You’d expect the audience to be shocked, taken aback, and downright, well, offended. The beauty of this show is that at no point did the audience seem remotely bothered. The humour was so masterfully crafted that the audience was too busy laughing to care about the performers’ state of undress. Each moment of this show delivers on big laughs and brazen body flaunting.
Probably my favourite moment in the show was watching Bates and Tuck have a shootout using their breasts as guns. This scene perfectly encapsulates the entire feeling of the piece. There was a playful tone as both women dove, rolled, and crept around the stage. It incorporated the audience as Tuck “reloaded” in order to machine gun us all down and encouraged us to play dead. Most importantly it showed the performers thoroughly taking possession of their bodies. They alone have a say in what they do with their bodies and how they display them.
The show is clear in its message specifically mentioning all the types of activism it isn’t addressing. It acknowledges that some people might be upset by them not broadening the spectrum. They mention trans women, race relations, indigenous people, and even cultural insensitivity only to tell the audience that it’s unrelated to their message. However, to claim that they didn’t go far enough by broadening the scope of the show is to miss the point of the piece. This show is Bates and Tuck boldly reclaiming their own bodies through riotous comedy. It’s personal, honest, and highly ridiculous.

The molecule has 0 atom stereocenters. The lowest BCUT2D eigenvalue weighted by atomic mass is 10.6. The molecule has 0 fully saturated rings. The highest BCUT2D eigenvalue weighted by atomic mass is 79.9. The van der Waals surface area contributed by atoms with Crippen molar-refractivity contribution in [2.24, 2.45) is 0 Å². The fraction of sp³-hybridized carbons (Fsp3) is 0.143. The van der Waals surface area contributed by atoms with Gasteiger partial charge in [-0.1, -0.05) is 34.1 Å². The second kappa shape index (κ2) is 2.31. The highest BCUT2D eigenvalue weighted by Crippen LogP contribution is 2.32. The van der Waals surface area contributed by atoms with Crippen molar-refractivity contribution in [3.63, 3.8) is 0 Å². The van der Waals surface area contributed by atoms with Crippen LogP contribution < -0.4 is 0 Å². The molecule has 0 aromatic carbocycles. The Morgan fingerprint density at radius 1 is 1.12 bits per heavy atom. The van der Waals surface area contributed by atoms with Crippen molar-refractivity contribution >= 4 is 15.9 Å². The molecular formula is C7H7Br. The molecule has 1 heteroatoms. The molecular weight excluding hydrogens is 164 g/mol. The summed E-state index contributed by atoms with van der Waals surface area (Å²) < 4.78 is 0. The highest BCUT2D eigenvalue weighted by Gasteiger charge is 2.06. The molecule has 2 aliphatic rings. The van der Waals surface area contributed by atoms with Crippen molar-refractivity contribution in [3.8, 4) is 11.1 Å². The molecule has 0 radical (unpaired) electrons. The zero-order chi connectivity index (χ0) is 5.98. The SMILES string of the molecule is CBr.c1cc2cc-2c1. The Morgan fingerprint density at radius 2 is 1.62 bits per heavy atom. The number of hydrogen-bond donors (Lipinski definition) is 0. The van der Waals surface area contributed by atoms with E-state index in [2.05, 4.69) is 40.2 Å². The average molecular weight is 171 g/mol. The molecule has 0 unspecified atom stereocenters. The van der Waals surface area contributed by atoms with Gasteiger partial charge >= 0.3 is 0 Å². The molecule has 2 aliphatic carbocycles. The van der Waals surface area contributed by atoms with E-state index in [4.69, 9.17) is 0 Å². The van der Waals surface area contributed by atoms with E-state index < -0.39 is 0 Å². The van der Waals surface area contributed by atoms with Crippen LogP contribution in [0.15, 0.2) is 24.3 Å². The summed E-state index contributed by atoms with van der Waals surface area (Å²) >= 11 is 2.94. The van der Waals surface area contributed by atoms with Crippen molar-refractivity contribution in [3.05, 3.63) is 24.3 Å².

I left this piece feeling empowered and capable of making my own declaration. This is my body, and I’ll do what I please with it. I know I can because I’ve seen two talented artists show me that it’s possible. The show is neither argumentative nor angry. It is a fantastically funny show with gratuitous nudity that I would feel comfortable watching with my grandfather beside me. The show runs from now until the 19th, at BATS Theatre. Wednesday night’s performance is going to end with a special splash for the audience, and Saturday’s performance will end with a discussion on “queering bodies”. It’s worth clearing your schedule to go and ask yourself, as Bates asks the audience, “Why are we so afraid of nudity?”